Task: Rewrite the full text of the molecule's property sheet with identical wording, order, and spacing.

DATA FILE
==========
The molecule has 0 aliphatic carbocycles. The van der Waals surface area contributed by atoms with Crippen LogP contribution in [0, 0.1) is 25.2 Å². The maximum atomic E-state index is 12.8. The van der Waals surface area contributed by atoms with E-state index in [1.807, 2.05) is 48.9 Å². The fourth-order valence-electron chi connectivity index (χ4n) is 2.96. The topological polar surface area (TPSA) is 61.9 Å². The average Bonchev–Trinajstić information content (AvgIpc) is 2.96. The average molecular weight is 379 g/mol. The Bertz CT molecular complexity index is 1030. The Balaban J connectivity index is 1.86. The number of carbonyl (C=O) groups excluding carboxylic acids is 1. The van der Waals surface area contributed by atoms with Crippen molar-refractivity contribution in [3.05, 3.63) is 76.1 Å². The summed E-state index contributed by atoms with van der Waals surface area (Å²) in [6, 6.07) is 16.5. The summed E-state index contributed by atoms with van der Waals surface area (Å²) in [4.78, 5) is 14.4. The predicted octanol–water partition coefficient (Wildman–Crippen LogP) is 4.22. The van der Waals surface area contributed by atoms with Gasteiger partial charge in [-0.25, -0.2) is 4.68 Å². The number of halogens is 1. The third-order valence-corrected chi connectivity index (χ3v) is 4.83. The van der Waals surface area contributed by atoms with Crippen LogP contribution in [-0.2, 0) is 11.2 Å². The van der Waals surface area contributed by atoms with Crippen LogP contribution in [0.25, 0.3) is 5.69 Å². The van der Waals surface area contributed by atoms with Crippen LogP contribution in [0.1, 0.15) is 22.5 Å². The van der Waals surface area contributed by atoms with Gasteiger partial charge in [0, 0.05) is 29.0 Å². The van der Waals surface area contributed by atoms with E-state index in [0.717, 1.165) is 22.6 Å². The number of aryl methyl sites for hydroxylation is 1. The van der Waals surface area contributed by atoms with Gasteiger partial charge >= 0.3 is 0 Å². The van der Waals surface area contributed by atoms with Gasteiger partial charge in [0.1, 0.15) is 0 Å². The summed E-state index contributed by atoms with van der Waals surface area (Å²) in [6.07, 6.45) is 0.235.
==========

The molecule has 0 aliphatic carbocycles. The van der Waals surface area contributed by atoms with Crippen LogP contribution in [0, 0.1) is 25.2 Å². The maximum atomic E-state index is 12.8. The van der Waals surface area contributed by atoms with E-state index in [1.807, 2.05) is 48.9 Å². The fourth-order valence-electron chi connectivity index (χ4n) is 2.96. The topological polar surface area (TPSA) is 61.9 Å². The average Bonchev–Trinajstić information content (AvgIpc) is 2.96. The average molecular weight is 379 g/mol. The Bertz CT molecular complexity index is 1030. The Balaban J connectivity index is 1.86. The number of carbonyl (C=O) groups excluding carboxylic acids is 1. The van der Waals surface area contributed by atoms with Crippen molar-refractivity contribution in [3.05, 3.63) is 76.1 Å². The summed E-state index contributed by atoms with van der Waals surface area (Å²) in [6, 6.07) is 16.5. The summed E-state index contributed by atoms with van der Waals surface area (Å²) in [4.78, 5) is 14.4. The predicted octanol–water partition coefficient (Wildman–Crippen LogP) is 4.22. The van der Waals surface area contributed by atoms with Gasteiger partial charge in [-0.25, -0.2) is 4.68 Å². The number of halogens is 1. The third-order valence-corrected chi connectivity index (χ3v) is 4.83. The van der Waals surface area contributed by atoms with Crippen LogP contribution in [-0.2, 0) is 11.2 Å². The van der Waals surface area contributed by atoms with Crippen LogP contribution in [0.25, 0.3) is 5.69 Å². The van der Waals surface area contributed by atoms with Crippen LogP contribution in [0.1, 0.15) is 22.5 Å². The van der Waals surface area contributed by atoms with Gasteiger partial charge in [0, 0.05) is 29.0 Å². The van der Waals surface area contributed by atoms with E-state index in [0.717, 1.165) is 22.6 Å². The number of aryl methyl sites for hydroxylation is 1. The van der Waals surface area contributed by atoms with Gasteiger partial charge >= 0.3 is 0 Å². The van der Waals surface area contributed by atoms with Gasteiger partial charge in [0.1, 0.15) is 0 Å². The summed E-state index contributed by atoms with van der Waals surface area (Å²) in [6.07, 6.45) is 0.235.